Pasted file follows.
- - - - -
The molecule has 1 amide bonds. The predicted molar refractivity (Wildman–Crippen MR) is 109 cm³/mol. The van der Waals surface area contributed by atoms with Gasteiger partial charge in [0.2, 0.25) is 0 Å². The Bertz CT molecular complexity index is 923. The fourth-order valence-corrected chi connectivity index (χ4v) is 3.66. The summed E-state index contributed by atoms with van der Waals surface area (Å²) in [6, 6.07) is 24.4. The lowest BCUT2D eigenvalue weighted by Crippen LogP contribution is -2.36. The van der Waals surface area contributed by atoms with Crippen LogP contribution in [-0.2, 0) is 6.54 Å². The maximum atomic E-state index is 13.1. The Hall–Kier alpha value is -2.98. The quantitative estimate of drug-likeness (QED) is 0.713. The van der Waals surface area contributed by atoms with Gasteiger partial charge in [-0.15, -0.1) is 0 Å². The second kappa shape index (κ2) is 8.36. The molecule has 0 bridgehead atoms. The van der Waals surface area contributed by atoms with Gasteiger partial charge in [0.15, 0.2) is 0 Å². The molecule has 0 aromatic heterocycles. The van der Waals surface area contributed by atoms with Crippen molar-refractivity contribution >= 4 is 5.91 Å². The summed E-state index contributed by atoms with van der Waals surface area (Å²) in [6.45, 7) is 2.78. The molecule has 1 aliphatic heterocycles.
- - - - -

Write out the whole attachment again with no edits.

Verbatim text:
The molecule has 1 amide bonds. The predicted molar refractivity (Wildman–Crippen MR) is 109 cm³/mol. The van der Waals surface area contributed by atoms with Gasteiger partial charge in [0.2, 0.25) is 0 Å². The Bertz CT molecular complexity index is 923. The fourth-order valence-corrected chi connectivity index (χ4v) is 3.66. The summed E-state index contributed by atoms with van der Waals surface area (Å²) in [6, 6.07) is 24.4. The lowest BCUT2D eigenvalue weighted by Crippen LogP contribution is -2.36. The van der Waals surface area contributed by atoms with Crippen LogP contribution in [-0.2, 0) is 6.54 Å². The maximum atomic E-state index is 13.1. The Hall–Kier alpha value is -2.98. The quantitative estimate of drug-likeness (QED) is 0.713. The van der Waals surface area contributed by atoms with Gasteiger partial charge in [-0.15, -0.1) is 0 Å². The second kappa shape index (κ2) is 8.36. The molecule has 0 bridgehead atoms. The van der Waals surface area contributed by atoms with Gasteiger partial charge in [0.15, 0.2) is 0 Å². The molecule has 0 aromatic heterocycles. The van der Waals surface area contributed by atoms with Crippen molar-refractivity contribution >= 4 is 5.91 Å². The summed E-state index contributed by atoms with van der Waals surface area (Å²) in [6.45, 7) is 2.78. The molecule has 1 aliphatic heterocycles.